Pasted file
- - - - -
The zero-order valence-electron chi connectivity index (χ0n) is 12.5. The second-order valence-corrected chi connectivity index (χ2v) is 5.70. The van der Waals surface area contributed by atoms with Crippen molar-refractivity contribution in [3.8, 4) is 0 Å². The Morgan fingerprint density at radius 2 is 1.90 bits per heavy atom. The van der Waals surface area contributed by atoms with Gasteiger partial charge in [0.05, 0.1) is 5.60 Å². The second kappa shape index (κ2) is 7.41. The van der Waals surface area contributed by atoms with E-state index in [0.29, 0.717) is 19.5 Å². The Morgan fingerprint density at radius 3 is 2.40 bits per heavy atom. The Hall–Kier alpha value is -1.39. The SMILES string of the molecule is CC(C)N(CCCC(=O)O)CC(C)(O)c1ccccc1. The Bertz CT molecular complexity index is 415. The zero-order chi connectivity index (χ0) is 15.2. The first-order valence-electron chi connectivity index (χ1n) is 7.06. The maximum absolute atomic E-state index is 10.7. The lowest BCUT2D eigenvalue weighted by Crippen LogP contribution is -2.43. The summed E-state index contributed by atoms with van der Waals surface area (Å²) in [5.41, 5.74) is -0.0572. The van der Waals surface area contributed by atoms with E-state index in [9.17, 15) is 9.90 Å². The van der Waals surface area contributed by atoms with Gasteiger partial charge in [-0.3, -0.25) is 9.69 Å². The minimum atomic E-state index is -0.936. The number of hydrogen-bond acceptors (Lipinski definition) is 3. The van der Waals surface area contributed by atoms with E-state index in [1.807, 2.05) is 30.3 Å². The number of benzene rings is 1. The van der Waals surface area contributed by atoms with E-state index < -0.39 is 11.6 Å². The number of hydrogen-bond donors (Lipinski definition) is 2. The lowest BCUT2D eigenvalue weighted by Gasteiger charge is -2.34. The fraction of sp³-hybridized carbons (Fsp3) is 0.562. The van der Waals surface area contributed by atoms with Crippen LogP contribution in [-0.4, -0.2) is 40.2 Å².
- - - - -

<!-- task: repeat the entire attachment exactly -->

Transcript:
The zero-order valence-electron chi connectivity index (χ0n) is 12.5. The second-order valence-corrected chi connectivity index (χ2v) is 5.70. The van der Waals surface area contributed by atoms with Crippen molar-refractivity contribution in [3.8, 4) is 0 Å². The Morgan fingerprint density at radius 2 is 1.90 bits per heavy atom. The van der Waals surface area contributed by atoms with Gasteiger partial charge in [0.05, 0.1) is 5.60 Å². The second kappa shape index (κ2) is 7.41. The van der Waals surface area contributed by atoms with E-state index in [0.29, 0.717) is 19.5 Å². The Morgan fingerprint density at radius 3 is 2.40 bits per heavy atom. The Hall–Kier alpha value is -1.39. The SMILES string of the molecule is CC(C)N(CCCC(=O)O)CC(C)(O)c1ccccc1. The Bertz CT molecular complexity index is 415. The zero-order chi connectivity index (χ0) is 15.2. The first-order valence-electron chi connectivity index (χ1n) is 7.06. The maximum absolute atomic E-state index is 10.7. The lowest BCUT2D eigenvalue weighted by Crippen LogP contribution is -2.43. The summed E-state index contributed by atoms with van der Waals surface area (Å²) in [5.41, 5.74) is -0.0572. The van der Waals surface area contributed by atoms with E-state index in [9.17, 15) is 9.90 Å². The van der Waals surface area contributed by atoms with Gasteiger partial charge in [-0.3, -0.25) is 9.69 Å². The minimum atomic E-state index is -0.936. The number of hydrogen-bond acceptors (Lipinski definition) is 3. The van der Waals surface area contributed by atoms with E-state index in [1.807, 2.05) is 30.3 Å². The number of benzene rings is 1. The van der Waals surface area contributed by atoms with E-state index < -0.39 is 11.6 Å². The number of hydrogen-bond donors (Lipinski definition) is 2. The lowest BCUT2D eigenvalue weighted by Gasteiger charge is -2.34. The fraction of sp³-hybridized carbons (Fsp3) is 0.562. The van der Waals surface area contributed by atoms with Crippen LogP contribution in [-0.4, -0.2) is 40.2 Å².